Scritti Politti And The Punk/Pop Inflection Point
Morning Edition's series One-Hit Wonders / Second-Best Songs focuses on musicians or bands whose careers in the United States are defined by a single monster hit, and explains why their catalogs have much more to offer.
In this installment, veteran music writer Maura Johnston stands up for Scritti Politti, a group that scored a pop hit with "Perfect Way" in 1985, but started off in the '70s as a punk band with lyrics inspired by Marxism. Read Johnston in her own words below, and hear the radio version at the audio link.
Scritti Politti is the catchall name for projects involving a singer and songwriter named Green Gartside. He was starting to chafe at the limitations that punk was somewhat paradoxically placing on itself, and he wanted to explore pop. Green was trying to bring this idea that you don't have to be lobotomized in order to make pop music.
"Perfect Way" is the perfect representation of the sound that they had in their second epoch. Their mid-period material was sort of blue-eyed soul, using really wonderful, expansive electronics. But [Gartside] also loved hip-hop; he also loved pop music. It was this stew of radical politics, but also part of that radicalism was breaking off the shackles of what punk meant and embracing pop music as a way to connect with people on a more metaphysical scale and bring any potential political messages they wanted to include in their music that way — candy-coating it.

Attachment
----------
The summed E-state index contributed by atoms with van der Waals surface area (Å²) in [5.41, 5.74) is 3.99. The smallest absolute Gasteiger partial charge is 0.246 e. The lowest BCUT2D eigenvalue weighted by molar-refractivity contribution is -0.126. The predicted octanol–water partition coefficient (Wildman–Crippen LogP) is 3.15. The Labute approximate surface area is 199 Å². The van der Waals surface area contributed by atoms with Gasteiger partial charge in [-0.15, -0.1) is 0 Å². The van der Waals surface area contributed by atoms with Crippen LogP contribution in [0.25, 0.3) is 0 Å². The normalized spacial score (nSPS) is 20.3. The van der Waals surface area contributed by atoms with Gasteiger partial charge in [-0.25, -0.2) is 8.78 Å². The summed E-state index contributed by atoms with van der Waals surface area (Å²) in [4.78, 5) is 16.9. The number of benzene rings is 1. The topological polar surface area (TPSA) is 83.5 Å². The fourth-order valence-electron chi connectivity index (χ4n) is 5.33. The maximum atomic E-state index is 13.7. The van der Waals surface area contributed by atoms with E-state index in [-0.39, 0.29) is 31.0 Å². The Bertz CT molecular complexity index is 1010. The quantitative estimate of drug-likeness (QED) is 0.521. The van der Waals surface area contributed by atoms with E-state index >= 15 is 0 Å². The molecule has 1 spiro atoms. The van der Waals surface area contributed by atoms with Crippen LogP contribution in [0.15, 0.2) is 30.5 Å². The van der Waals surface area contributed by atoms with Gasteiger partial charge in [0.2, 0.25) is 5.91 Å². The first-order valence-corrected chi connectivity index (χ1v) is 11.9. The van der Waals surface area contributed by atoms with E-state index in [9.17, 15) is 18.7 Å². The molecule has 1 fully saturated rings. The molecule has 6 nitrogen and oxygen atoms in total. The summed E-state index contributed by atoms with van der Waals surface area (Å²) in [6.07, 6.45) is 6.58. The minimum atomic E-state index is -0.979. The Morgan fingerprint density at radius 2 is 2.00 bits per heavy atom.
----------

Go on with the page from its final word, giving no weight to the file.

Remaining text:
"Perfect Way" is a fantastic slice of mid-80s synth-pop, but "The Sweetest Girl," I feel, is the song that lays out the idea of the Scritti Politti project best, just because it does actually represent that inflection point between their early spiky, post-punk releases and the more pop-leaning, R&B-influenced sounds that they would embrace on later records.
It's this love song that's sort of at a perpendicular angle. It's saying things in an oblique way, but the feeling is there. The lushness of the song is something you luxuriate in. It's not the compact pop bliss that "Perfect Way" is, but it exposes its beauties in a more understated way — and a way that I think will stick with listeners for a really long time.
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